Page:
LONDON (Reuters) – Britain’s markets watchdog was too sluggish to stop “vulture” monetary advisers from ripping off steelworkers confronted with vital selections over their 14 billion pound ($19.four billion) pension pot, lawmakers mentioned in a report on Thursday.
Advice on transferring pension pots and the punitive charges charged had been one other main mis-selling scandal, parliament’s work and pensions committee mentioned within the vital 39-page report.
Following the closure of the present Tata Steel UK (TISC.NS) pension scheme – to pave the way in which for a merger with the European metal operations of Germany’s Thyssenkrupp (TKAG.DE) – steelworkers had been compelled to decide on by December 2017 between moving to a brand new company scheme or becoming a member of a lifeboat generally known as the Pension Protection Fund (PPF).
The report mentioned members would have sometimes been higher off moving to the brand new company scheme.
The previous pension scheme is a legacy from earlier proprietor British Steel and a few 25,000 of its 124,000 members failed to answer the December deadline, that means they are going to find yourself within the PPF by default as a result of they had been too overwhelmed to make an knowledgeable selection, the report mentioned.
Under Britain’s new “pension freedoms” reforms, employees may additionally put the money into different investments, however a lot of these who took this selection had been suggested to enroll to dangerous, unsuitable investments that got here with hefty charges.
Steelworkers had been shamelessly bamboozled by doubtful monetary advisers in tandem with unregulated, parasitical introducers who wooed purchasers with sausage and chips lunches in return for a share within the charge, the report mentioned.
Transfer values averaged 400,000 kilos and respected advisers had been overwhelmed, creating the proper situations for vultures to take benefit, it mentioned.
Lawmakers singled out contingent charging, the place advisers are solely rewarded for recommending a specific plan of action. The follow ought to be banned for outlined profit pension switch recommendation, they mentioned.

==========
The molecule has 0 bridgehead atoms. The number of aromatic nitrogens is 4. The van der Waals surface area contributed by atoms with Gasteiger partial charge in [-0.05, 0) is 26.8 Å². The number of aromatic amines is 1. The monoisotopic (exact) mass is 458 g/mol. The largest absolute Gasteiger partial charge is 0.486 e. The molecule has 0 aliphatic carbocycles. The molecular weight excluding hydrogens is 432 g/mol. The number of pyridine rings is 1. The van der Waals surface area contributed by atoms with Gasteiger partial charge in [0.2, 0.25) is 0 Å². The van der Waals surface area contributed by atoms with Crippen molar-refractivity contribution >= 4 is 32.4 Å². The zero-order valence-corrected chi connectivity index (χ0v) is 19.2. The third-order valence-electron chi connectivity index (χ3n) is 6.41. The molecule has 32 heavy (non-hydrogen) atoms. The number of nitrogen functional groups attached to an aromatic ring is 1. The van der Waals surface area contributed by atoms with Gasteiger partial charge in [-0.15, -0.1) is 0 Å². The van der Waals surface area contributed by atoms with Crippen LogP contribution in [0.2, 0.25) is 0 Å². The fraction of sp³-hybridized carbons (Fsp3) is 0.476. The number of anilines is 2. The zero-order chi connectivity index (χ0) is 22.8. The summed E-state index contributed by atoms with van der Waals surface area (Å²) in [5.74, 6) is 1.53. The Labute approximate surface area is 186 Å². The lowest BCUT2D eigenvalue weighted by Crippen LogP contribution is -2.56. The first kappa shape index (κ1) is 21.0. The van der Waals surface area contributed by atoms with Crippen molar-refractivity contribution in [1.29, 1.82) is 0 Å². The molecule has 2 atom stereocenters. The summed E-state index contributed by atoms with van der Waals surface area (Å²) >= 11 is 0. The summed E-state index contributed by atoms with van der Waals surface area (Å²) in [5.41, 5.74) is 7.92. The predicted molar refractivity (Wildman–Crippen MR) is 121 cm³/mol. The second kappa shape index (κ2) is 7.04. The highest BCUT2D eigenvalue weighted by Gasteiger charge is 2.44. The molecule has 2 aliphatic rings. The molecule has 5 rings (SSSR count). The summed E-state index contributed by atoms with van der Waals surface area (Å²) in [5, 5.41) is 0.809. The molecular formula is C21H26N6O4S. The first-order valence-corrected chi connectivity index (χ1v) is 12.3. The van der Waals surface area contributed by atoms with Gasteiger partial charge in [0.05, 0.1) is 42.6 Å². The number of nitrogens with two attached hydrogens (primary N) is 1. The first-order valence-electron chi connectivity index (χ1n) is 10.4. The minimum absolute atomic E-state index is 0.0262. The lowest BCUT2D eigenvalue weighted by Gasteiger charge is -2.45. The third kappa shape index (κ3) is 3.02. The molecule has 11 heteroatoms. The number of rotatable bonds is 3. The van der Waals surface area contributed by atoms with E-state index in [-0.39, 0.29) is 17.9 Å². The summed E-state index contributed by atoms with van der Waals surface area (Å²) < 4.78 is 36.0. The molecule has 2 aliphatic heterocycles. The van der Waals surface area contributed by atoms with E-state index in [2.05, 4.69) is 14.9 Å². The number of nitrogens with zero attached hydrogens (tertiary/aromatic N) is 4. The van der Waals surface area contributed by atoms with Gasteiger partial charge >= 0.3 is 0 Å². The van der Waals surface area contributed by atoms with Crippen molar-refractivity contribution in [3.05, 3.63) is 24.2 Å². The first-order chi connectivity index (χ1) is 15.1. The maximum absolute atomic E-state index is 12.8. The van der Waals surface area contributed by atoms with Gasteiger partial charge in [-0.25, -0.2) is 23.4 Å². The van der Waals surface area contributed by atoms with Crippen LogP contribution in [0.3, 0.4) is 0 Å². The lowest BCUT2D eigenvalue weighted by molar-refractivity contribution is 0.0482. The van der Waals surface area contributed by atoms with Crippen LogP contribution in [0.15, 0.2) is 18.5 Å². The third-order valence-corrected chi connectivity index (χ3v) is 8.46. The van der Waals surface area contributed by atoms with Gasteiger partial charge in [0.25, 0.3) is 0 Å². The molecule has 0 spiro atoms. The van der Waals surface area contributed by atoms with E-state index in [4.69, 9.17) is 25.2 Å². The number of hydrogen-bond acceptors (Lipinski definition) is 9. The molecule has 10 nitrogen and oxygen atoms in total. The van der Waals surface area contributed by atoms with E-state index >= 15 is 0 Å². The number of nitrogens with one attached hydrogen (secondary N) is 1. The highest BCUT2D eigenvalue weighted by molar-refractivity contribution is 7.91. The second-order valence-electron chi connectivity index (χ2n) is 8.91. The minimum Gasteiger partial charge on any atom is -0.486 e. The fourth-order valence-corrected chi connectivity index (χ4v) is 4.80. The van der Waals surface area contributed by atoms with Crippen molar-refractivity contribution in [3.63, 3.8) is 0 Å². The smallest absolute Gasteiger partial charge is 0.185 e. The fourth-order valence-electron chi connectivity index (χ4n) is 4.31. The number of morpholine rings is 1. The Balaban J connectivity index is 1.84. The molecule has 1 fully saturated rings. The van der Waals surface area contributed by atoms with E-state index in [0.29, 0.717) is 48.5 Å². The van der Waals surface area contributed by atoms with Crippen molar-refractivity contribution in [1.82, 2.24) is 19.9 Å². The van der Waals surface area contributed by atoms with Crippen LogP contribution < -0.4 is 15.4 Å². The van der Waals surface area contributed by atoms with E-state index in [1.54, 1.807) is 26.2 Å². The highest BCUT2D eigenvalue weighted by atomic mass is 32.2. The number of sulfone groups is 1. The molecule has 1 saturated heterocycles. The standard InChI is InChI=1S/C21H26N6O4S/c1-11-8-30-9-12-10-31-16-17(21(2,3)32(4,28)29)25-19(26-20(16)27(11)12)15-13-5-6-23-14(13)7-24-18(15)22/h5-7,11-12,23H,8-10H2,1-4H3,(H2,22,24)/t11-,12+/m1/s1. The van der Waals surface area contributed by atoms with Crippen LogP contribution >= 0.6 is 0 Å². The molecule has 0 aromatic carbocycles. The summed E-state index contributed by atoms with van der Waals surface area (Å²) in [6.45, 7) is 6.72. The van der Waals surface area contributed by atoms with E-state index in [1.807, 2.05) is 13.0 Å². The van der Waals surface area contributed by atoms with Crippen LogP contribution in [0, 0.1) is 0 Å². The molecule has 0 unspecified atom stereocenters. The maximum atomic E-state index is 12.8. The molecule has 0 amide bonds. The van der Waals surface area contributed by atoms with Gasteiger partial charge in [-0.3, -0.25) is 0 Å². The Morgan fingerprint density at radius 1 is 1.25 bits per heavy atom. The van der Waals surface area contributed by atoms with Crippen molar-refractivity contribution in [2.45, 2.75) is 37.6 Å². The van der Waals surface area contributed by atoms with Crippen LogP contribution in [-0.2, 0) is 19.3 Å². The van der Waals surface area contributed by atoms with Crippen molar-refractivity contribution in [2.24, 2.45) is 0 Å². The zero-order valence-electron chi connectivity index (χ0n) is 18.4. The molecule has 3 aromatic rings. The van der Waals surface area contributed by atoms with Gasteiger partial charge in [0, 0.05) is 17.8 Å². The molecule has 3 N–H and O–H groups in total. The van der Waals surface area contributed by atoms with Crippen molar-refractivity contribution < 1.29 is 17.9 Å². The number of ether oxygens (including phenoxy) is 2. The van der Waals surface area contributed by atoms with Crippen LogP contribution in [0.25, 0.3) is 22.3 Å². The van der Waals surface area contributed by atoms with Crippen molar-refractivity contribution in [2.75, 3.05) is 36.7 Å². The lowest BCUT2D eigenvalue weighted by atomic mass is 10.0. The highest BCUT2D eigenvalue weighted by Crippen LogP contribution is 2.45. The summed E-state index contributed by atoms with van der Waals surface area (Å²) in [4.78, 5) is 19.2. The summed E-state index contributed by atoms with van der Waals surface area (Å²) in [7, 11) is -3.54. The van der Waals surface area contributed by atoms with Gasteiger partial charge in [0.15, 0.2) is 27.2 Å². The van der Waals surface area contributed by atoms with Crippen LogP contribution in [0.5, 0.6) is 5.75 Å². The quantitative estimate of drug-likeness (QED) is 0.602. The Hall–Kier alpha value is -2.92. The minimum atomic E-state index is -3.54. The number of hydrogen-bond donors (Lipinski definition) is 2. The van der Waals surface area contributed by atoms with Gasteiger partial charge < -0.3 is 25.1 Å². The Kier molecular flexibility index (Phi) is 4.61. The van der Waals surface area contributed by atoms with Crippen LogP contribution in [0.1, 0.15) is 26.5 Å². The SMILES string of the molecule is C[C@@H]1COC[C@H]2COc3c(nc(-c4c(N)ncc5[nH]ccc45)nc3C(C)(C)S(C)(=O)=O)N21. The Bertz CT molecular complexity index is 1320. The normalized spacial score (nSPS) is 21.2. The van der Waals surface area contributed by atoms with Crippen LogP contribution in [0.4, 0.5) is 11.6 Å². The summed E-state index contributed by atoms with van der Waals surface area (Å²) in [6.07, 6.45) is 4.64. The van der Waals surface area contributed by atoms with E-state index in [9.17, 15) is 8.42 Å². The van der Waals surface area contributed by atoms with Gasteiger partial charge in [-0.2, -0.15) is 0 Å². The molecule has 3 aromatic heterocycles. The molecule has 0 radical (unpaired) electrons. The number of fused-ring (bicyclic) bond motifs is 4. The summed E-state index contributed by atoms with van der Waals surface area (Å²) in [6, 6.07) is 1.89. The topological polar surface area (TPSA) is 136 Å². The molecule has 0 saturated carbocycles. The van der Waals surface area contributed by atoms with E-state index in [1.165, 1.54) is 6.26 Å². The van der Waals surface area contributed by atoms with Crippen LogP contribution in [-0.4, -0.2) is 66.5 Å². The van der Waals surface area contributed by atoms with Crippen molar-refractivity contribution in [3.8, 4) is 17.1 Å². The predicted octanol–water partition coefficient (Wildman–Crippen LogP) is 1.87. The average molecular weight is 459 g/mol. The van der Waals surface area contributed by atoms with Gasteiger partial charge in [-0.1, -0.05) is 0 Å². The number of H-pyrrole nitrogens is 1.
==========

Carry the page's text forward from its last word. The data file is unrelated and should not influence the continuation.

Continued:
“To propose, as the Financial Conduct Authority did in July last year, abandoning the advisor presumption against transferring out of a gold-plated, stable, indexed pension scheme: it really makes you wonder whose side they’re on,” committee chair Frank Field mentioned in a press release.
A surge in curiosity within the steelworker pensions started in April final 12 months however the FCA, which regulates advisers, didn’t start appearing till November, simply forward of the deadline, the report mentioned.
The FCA mentioned it has taken “detailed, extensive and robust action” to assist the steelworkers.
“We are also reviewing the rules that apply to firms advising on pension transfers, and will consider this report as part of this,” the watchdog mentioned.
PENSION REGULATOR CRITICIZED
Lawmakers additionally criticized the Pensions Regulator, which oversees schemes, saying it ought to have seen this “rip-off coming” and may evaluate the knowledge given to folks confronted with pension selections.
The Pensions Regulator mentioned it helped to sort out unscrupulous advisers and fulfilled its main position in evaluating and approving the complicated restructuring of the British Steel pension scheme to stop the company changing into bancrupt.
“We believe this was the best possible outcome for everyone involved in what was a very challenging situation, bringing greater certainty for thousands of scheme members,” it mentioned.
The report calls on the government to vary pension guidelines in order that pots are transferred to a brand new company scheme by default if it gives higher advantages than a pensions lifeboat.
The committee mentioned it’s going to additionally produce a separate report on broader pension freedom and selection points raised by the steelworkers’ case.
Some 50 billion kilos has been transferred from direct profit pension schemes between the beginning of the pension freedom reform in April 2015 and May 2017.
Reporting by Huw Jones; Editing by Kirsten Donovan